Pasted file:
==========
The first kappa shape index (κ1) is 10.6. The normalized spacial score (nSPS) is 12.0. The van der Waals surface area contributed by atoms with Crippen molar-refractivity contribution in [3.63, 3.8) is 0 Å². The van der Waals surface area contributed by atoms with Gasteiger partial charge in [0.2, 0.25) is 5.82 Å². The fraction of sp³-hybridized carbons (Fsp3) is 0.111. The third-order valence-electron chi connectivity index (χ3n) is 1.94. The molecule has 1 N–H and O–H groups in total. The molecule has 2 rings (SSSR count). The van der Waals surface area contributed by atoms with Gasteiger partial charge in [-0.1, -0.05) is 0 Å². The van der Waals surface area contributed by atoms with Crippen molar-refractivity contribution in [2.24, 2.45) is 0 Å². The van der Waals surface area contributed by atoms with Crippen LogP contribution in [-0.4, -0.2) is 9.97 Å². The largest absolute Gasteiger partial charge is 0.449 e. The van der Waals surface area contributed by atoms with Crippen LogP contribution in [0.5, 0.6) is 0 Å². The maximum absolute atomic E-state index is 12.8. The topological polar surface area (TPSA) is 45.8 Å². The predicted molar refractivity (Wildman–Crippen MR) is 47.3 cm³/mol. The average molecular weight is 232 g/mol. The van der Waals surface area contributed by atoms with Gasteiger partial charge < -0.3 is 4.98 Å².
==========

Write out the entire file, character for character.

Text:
The first kappa shape index (κ1) is 10.6. The normalized spacial score (nSPS) is 12.0. The van der Waals surface area contributed by atoms with Crippen molar-refractivity contribution in [3.63, 3.8) is 0 Å². The van der Waals surface area contributed by atoms with Gasteiger partial charge in [0.2, 0.25) is 5.82 Å². The fraction of sp³-hybridized carbons (Fsp3) is 0.111. The third-order valence-electron chi connectivity index (χ3n) is 1.94. The molecule has 1 N–H and O–H groups in total. The molecule has 2 rings (SSSR count). The van der Waals surface area contributed by atoms with Gasteiger partial charge in [-0.1, -0.05) is 0 Å². The van der Waals surface area contributed by atoms with Crippen molar-refractivity contribution in [2.24, 2.45) is 0 Å². The van der Waals surface area contributed by atoms with Crippen LogP contribution in [-0.4, -0.2) is 9.97 Å². The largest absolute Gasteiger partial charge is 0.449 e. The van der Waals surface area contributed by atoms with Crippen LogP contribution in [0.5, 0.6) is 0 Å². The maximum absolute atomic E-state index is 12.8. The topological polar surface area (TPSA) is 45.8 Å². The predicted molar refractivity (Wildman–Crippen MR) is 47.3 cm³/mol. The average molecular weight is 232 g/mol. The van der Waals surface area contributed by atoms with Gasteiger partial charge < -0.3 is 4.98 Å².